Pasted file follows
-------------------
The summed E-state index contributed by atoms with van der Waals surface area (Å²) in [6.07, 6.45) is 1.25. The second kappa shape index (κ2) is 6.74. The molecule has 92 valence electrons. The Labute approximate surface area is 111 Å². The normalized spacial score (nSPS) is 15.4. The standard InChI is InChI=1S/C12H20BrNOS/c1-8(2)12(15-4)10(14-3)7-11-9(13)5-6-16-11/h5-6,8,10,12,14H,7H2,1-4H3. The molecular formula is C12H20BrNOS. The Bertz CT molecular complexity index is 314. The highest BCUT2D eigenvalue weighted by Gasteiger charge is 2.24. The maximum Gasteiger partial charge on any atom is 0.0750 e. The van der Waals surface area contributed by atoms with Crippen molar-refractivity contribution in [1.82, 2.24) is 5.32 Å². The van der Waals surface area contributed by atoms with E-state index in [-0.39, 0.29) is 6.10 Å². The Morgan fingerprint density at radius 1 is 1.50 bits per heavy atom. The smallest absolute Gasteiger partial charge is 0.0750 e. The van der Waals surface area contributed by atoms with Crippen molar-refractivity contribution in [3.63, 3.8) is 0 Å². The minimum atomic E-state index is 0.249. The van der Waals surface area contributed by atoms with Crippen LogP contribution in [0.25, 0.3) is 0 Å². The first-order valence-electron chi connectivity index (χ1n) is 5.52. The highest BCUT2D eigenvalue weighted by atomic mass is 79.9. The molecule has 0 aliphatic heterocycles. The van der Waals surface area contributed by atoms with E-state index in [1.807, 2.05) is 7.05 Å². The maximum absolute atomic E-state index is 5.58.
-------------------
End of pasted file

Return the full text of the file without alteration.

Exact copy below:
The summed E-state index contributed by atoms with van der Waals surface area (Å²) in [6.07, 6.45) is 1.25. The second kappa shape index (κ2) is 6.74. The molecule has 92 valence electrons. The Labute approximate surface area is 111 Å². The normalized spacial score (nSPS) is 15.4. The standard InChI is InChI=1S/C12H20BrNOS/c1-8(2)12(15-4)10(14-3)7-11-9(13)5-6-16-11/h5-6,8,10,12,14H,7H2,1-4H3. The molecular formula is C12H20BrNOS. The Bertz CT molecular complexity index is 314. The highest BCUT2D eigenvalue weighted by Gasteiger charge is 2.24. The maximum Gasteiger partial charge on any atom is 0.0750 e. The van der Waals surface area contributed by atoms with Crippen molar-refractivity contribution in [1.82, 2.24) is 5.32 Å². The van der Waals surface area contributed by atoms with E-state index in [-0.39, 0.29) is 6.10 Å². The Morgan fingerprint density at radius 1 is 1.50 bits per heavy atom. The smallest absolute Gasteiger partial charge is 0.0750 e. The van der Waals surface area contributed by atoms with Crippen molar-refractivity contribution in [3.63, 3.8) is 0 Å². The minimum atomic E-state index is 0.249. The van der Waals surface area contributed by atoms with Crippen LogP contribution in [0.25, 0.3) is 0 Å². The first-order valence-electron chi connectivity index (χ1n) is 5.52. The highest BCUT2D eigenvalue weighted by atomic mass is 79.9. The molecule has 0 aliphatic heterocycles. The van der Waals surface area contributed by atoms with E-state index in [1.807, 2.05) is 7.05 Å². The maximum absolute atomic E-state index is 5.58.